The deal is expected to close in the first quarter of 2021, after which the company’s stock will be listed on the Nasdaq under the ticker “PLBY.” Playboy’s existing shareholders will retain control of 66% of the company.
Playboy Chief Executive Ben Kohn said in an interview the brand’s strength provides the foundation for a licensing business with stable revenue streams, and that company sales are poised to increase by 68% this year.
Serious LOL moment
“This business is much more like a SaaS business than a sales organization,” said Kohn, adding its licensing revenue will hit $57 million this year and that over 70% of the revenue next year has been locked in.
Company: Acamar Partners Acquisition Corp / Carlotz
Quote: $ACAM/ $LOTZ
BT: A very strong (no non-sense) business model in a very saturated market, Due to the head start of their competitors have in market share and generating returns for investors (IE CVNA) Carlotz is put into a particular situation, The valuation is attractive from an investment standpoint compared to competitors however The marketing machine carvana has over them will make it very difficult for them eat away at “TAM” . We think a merger/ buyout is the best catalyst to play Carlotz with not a growth story. Carvanas Real estate and marketing presence with Carlotz business model would make for the most dominate online retailer ever seen but I could just be talking in speculative giberish
ST: No Target at the moment need to see 13fs for both them and CVNA
Description: CarLotz is a used vehicle consignment and Retail Remarketing™ business that provides our corporate vehicle sourcing partners and retail sellers of used vehicles with the ability to access the previously unavailable retail sales channel while simultaneously providing buyers with prices that are, on average, below those of traditional dealerships. Our mission is to create the world’s greatest vehicle buying and selling experience. We operate a technology-enabled buying, sourcing and selling model that offers a seamless omni-channel experience and comprehensive selection of vehicles while allowing for a fully contactless end-to-end e-commerce interface that enables no hassle buying and selling. Our proprietary Retail Remarketing™ technology provides our corporate vehicle sourcing partners with real-time performance metrics and data analytics along with custom business intelligence reporting that enables price and vehicle triage optimization between the wholesale and retail channel. Through our marketplace model, we generate significant value for both sellers and buyers through price, selection and experience.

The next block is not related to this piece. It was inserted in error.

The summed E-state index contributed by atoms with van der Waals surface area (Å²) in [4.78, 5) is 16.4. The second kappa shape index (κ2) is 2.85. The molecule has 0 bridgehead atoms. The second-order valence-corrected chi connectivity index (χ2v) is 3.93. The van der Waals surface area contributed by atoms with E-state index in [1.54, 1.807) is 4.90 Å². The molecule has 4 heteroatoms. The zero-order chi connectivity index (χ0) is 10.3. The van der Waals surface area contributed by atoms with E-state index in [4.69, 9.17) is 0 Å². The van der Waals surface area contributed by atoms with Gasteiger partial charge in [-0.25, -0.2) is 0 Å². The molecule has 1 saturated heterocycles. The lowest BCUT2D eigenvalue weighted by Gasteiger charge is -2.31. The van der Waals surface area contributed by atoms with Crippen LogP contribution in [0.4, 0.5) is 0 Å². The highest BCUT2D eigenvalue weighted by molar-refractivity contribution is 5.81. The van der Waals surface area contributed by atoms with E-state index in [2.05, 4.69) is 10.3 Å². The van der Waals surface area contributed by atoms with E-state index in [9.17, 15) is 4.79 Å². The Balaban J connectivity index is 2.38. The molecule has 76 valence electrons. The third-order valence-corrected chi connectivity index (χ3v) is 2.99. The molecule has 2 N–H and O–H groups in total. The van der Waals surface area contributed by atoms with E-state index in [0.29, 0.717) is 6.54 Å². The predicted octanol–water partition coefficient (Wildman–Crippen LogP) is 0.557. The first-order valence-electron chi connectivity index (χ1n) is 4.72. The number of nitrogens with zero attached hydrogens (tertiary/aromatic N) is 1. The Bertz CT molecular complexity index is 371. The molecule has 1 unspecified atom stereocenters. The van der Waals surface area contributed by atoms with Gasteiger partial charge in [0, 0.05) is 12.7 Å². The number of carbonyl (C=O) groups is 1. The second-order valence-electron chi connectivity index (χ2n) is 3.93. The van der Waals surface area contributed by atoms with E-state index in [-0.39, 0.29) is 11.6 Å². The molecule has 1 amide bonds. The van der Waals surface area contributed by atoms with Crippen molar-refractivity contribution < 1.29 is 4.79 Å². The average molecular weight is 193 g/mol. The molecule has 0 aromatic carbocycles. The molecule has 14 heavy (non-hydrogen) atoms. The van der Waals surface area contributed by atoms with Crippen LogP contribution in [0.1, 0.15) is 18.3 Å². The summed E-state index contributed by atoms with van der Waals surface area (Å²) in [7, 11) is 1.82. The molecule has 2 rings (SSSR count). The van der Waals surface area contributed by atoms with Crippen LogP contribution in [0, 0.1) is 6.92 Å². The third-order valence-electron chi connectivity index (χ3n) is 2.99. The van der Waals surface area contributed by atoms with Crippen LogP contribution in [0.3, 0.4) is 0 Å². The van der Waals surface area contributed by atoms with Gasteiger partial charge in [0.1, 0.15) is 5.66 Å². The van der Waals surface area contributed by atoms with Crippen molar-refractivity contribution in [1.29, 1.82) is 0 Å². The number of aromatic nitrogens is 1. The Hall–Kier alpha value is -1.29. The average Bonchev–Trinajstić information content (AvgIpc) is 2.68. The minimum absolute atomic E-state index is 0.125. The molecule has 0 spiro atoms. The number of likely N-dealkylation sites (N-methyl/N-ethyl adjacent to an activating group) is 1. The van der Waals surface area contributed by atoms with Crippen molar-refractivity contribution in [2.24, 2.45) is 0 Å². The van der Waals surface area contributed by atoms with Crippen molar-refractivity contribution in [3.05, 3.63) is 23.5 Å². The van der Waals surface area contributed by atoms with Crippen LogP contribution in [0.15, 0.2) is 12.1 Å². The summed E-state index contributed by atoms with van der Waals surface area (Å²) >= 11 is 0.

The units sold to the public typically include a fraction of a warrant to purchase a whole share, while the sponsor purchases whole warrants. Recently, the most common structure has been that the units sold in the IPO would include a half warrant, although one-third of a warrant is more common in larger IPOs. In all cases, only whole warrants are exercisable.
The offerings of the founder warrants and the shares issuable upon exercise of the public warrants and founder warrants are not registered at the time of the IPO, but are typically subject to a registration rights agreement entered into at the time of the IPO that entitles the holders of these securities to certain demand and “piggyback” registration rights after the De-SPAC transaction. The strike price for the warrants is $11.50 per whole warrant (15% above the $10.00 per share IPO price) with anti-dilution adjustments for splits, stock and cash dividends.